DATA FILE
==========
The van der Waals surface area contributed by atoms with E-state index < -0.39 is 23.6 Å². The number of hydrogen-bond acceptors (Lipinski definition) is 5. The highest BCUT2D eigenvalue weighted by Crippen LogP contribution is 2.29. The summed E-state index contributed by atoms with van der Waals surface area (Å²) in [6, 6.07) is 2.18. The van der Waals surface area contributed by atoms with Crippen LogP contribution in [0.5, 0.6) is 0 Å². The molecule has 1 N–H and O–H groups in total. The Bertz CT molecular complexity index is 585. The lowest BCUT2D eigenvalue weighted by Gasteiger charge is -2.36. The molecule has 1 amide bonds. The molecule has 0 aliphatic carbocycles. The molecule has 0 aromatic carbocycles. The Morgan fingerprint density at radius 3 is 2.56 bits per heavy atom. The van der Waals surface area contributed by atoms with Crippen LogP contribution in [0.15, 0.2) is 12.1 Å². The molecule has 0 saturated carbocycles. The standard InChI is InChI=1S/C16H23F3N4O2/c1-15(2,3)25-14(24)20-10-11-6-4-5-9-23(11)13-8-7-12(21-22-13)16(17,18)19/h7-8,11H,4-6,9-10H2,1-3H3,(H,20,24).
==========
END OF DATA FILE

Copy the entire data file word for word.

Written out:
The van der Waals surface area contributed by atoms with E-state index < -0.39 is 23.6 Å². The number of hydrogen-bond acceptors (Lipinski definition) is 5. The highest BCUT2D eigenvalue weighted by Crippen LogP contribution is 2.29. The summed E-state index contributed by atoms with van der Waals surface area (Å²) in [6, 6.07) is 2.18. The van der Waals surface area contributed by atoms with Crippen LogP contribution in [0.5, 0.6) is 0 Å². The molecule has 1 N–H and O–H groups in total. The Bertz CT molecular complexity index is 585. The lowest BCUT2D eigenvalue weighted by Gasteiger charge is -2.36. The molecule has 1 amide bonds. The molecule has 0 aliphatic carbocycles. The molecule has 0 aromatic carbocycles. The Morgan fingerprint density at radius 3 is 2.56 bits per heavy atom. The van der Waals surface area contributed by atoms with Crippen LogP contribution in [0.15, 0.2) is 12.1 Å². The molecule has 0 saturated carbocycles. The standard InChI is InChI=1S/C16H23F3N4O2/c1-15(2,3)25-14(24)20-10-11-6-4-5-9-23(11)13-8-7-12(21-22-13)16(17,18)19/h7-8,11H,4-6,9-10H2,1-3H3,(H,20,24).